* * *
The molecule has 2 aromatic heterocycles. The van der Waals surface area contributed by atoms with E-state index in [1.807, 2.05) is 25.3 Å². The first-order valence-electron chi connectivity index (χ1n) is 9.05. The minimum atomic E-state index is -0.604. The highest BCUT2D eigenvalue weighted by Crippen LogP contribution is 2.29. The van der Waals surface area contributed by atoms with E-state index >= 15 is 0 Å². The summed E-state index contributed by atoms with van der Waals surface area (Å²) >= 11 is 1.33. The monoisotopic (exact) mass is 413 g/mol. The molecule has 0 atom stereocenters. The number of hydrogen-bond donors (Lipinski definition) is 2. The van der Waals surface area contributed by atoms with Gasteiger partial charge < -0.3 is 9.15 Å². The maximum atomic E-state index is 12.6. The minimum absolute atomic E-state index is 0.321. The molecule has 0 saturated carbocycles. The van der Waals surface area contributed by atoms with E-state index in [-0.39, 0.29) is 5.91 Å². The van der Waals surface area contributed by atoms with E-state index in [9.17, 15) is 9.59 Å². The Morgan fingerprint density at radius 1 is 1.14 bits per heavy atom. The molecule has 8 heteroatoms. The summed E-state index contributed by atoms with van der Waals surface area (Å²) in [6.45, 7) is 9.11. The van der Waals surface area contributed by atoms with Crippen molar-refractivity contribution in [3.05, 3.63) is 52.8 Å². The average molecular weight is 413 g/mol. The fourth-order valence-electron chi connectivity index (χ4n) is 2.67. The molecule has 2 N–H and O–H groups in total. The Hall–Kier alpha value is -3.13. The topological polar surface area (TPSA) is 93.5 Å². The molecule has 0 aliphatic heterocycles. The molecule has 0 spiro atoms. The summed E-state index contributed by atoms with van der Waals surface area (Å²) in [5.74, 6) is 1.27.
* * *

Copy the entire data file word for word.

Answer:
The molecule has 2 aromatic heterocycles. The van der Waals surface area contributed by atoms with E-state index in [1.807, 2.05) is 25.3 Å². The first-order valence-electron chi connectivity index (χ1n) is 9.05. The minimum atomic E-state index is -0.604. The highest BCUT2D eigenvalue weighted by Crippen LogP contribution is 2.29. The van der Waals surface area contributed by atoms with E-state index >= 15 is 0 Å². The summed E-state index contributed by atoms with van der Waals surface area (Å²) >= 11 is 1.33. The monoisotopic (exact) mass is 413 g/mol. The molecule has 0 atom stereocenters. The number of hydrogen-bond donors (Lipinski definition) is 2. The van der Waals surface area contributed by atoms with Gasteiger partial charge < -0.3 is 9.15 Å². The maximum atomic E-state index is 12.6. The minimum absolute atomic E-state index is 0.321. The molecule has 0 saturated carbocycles. The van der Waals surface area contributed by atoms with E-state index in [-0.39, 0.29) is 5.91 Å². The van der Waals surface area contributed by atoms with E-state index in [9.17, 15) is 9.59 Å². The Morgan fingerprint density at radius 1 is 1.14 bits per heavy atom. The molecule has 8 heteroatoms. The summed E-state index contributed by atoms with van der Waals surface area (Å²) in [6.45, 7) is 9.11. The van der Waals surface area contributed by atoms with Crippen molar-refractivity contribution in [3.05, 3.63) is 52.8 Å². The average molecular weight is 413 g/mol. The fourth-order valence-electron chi connectivity index (χ4n) is 2.67. The molecule has 2 N–H and O–H groups in total. The Hall–Kier alpha value is -3.13. The topological polar surface area (TPSA) is 93.5 Å². The molecule has 0 aliphatic heterocycles. The molecule has 0 spiro atoms. The summed E-state index contributed by atoms with van der Waals surface area (Å²) in [5.74, 6) is 1.27.